Friday, August 31, 2018

Improvisational Game Theater - Thoughts

I originally wrote about Improvisational Game Theater on my blog in 2006. I subsequently wrote a number of posts, either as comments or supplemental explanations of why I think IGT is likely to become "a thing" in relation to Professional Gamemastering.

There have been a lot of GMs that have come to the Professional Gamemaster Society wanting to make a living doing Pro-GMing.  Their idea, as has been mine, is that it would be absolutely fantastic if we could turn our favorite hobby into a career somehow.  Like artists and musicians, and other performing artists, we'd like to do what we love for a living.

Now a number of people have pointed out that the economics of Professional Gamemastering do not seem to work all that well, especially at the small scale of local tabletop RPG games with a handful of people, and it's hampered a lot of potential Pro-GMs because we don't see a road from here ($) to there ($$$).  For most, not only is it hard to imagine how to make any money at all Gamemastering, but the the notion of making substantial money seems a pipe dream and beyond the realm of possibility.

I do not think so.

Again, and for the umpteenth time, the answer is in Professionally run Improvisational Game Theater.  In 2006 I sketched out a modality by which I would do it for my own world of Elthos.  Since then, I've not had the ability to sling it together because I have other work under the umbrella of the Elthos Project to tend to first.  And of course, it goes without saying, again, as usual, I am the worlds greatest slow poke, so please don't rush me.  Nothing good comes from rushing.  Of course, in the meantime, there have been a number of enterprising people who have raced ahead of me and produced variations on the IGT concept, and some quite successfully.  Critical Roll comes to mind as an excellent example.  Kudos and congratulations to all of those fine people!  They're doing a great job, and I'm thoroughly impressed, even while being jealous and annoyed that I'm such a super-slow-poke at all of this. But I digress.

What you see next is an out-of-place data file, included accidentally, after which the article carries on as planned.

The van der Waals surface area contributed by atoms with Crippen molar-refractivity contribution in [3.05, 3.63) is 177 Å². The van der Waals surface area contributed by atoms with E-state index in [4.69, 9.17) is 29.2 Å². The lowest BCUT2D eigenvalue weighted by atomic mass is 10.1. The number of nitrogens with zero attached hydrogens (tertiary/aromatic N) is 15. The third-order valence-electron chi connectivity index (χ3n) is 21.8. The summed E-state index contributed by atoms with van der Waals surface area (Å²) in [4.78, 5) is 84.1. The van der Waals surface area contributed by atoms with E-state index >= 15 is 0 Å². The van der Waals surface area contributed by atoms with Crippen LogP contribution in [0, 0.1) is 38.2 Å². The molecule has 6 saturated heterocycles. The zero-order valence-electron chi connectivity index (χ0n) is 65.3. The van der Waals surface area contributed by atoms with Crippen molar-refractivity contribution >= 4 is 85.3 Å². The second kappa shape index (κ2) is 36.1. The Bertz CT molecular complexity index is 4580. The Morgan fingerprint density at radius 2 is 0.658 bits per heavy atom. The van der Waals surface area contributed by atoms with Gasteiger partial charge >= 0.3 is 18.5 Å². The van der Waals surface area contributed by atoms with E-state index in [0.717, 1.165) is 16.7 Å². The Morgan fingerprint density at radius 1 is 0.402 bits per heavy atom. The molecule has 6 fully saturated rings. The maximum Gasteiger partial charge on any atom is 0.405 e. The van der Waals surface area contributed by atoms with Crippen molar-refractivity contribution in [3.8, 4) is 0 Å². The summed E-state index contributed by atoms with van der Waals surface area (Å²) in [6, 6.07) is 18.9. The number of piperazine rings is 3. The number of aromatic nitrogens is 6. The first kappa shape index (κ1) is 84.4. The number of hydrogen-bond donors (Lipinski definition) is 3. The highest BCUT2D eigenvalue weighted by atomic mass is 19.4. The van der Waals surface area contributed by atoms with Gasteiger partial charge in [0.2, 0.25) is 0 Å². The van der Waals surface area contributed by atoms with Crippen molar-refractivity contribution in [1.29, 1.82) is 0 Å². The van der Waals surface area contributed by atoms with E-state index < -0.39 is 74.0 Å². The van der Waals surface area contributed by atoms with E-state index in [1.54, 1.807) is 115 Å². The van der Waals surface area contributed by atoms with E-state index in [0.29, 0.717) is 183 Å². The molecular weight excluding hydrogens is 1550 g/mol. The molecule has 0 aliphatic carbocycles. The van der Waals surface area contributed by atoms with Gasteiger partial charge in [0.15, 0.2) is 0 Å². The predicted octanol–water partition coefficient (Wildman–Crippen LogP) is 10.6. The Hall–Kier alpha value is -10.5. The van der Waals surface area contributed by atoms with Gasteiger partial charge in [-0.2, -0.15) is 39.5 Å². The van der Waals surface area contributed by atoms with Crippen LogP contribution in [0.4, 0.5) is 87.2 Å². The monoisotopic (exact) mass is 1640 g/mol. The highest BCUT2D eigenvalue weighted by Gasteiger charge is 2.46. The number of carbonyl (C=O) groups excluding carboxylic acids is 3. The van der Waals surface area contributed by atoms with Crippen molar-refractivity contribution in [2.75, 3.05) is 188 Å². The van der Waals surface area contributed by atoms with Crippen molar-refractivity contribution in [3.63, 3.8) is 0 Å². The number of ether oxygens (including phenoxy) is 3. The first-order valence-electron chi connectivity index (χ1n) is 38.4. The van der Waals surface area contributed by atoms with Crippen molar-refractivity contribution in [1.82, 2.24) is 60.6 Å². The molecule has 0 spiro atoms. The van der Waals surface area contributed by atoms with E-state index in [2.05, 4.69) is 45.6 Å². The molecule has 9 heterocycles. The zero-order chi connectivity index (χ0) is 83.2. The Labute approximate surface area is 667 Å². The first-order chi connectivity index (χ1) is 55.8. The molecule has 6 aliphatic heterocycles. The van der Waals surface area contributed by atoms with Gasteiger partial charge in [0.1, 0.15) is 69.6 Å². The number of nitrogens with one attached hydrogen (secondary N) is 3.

At any rate, I want to talk about this again because I read a post by RPGPundit who is railing in his own way against one aspect of Improvisational Game Theater. His gripe is that what people are watching it for is entertainment, like watching a Soap Opera, or Serial TV Show, or something like that, and is largely divorced from the actual game of D&D. A large percent of the people who are watching IGT on twitch are not watching it because they play RPGs, or even intend do to so... they are watching it because they are interested in the Characters being played and their stories. And yes, very much like like people who watch Soap Operas.  And it annoys him.  Ok, my guess is that he's annoyed for certain reasons, though he doesn't quite elaborate on what those reason are exactly, and I'm not going to speculate about that. And this post is not a rebuttal to his point.  I agree with him completely.  I simply don't share in his angst about it.

The reason why is because, as I've made the case to the Professional Gamemaster Society before, this kind of viewership is exactly what is required for Professional Gamemasters to make real money Gamemastering.

No, it is not the same thing exactly as standard table top role playing.  I know, it isn't.  And the reason why is because with a generalized audience which includes a large number of non-role payers, the story and character development that would go on in a good IGT game is what that audience would be most interested in.  Random Character deaths would, in all likelihood, irk them, especially if the randomness was too extreme, and/or their favorite Characters get killed by a random (read stupid) die roll.  Nor would they be likely to be very into the rules, or watching the usual D&Dish rules banter, or much of the OCC activity that usually attends most tabletop role playing game sessions.  What they would be looking for, instead, is a compelling story where the results of the actions of the characters is both interesting and meaningful within the context of the World being played.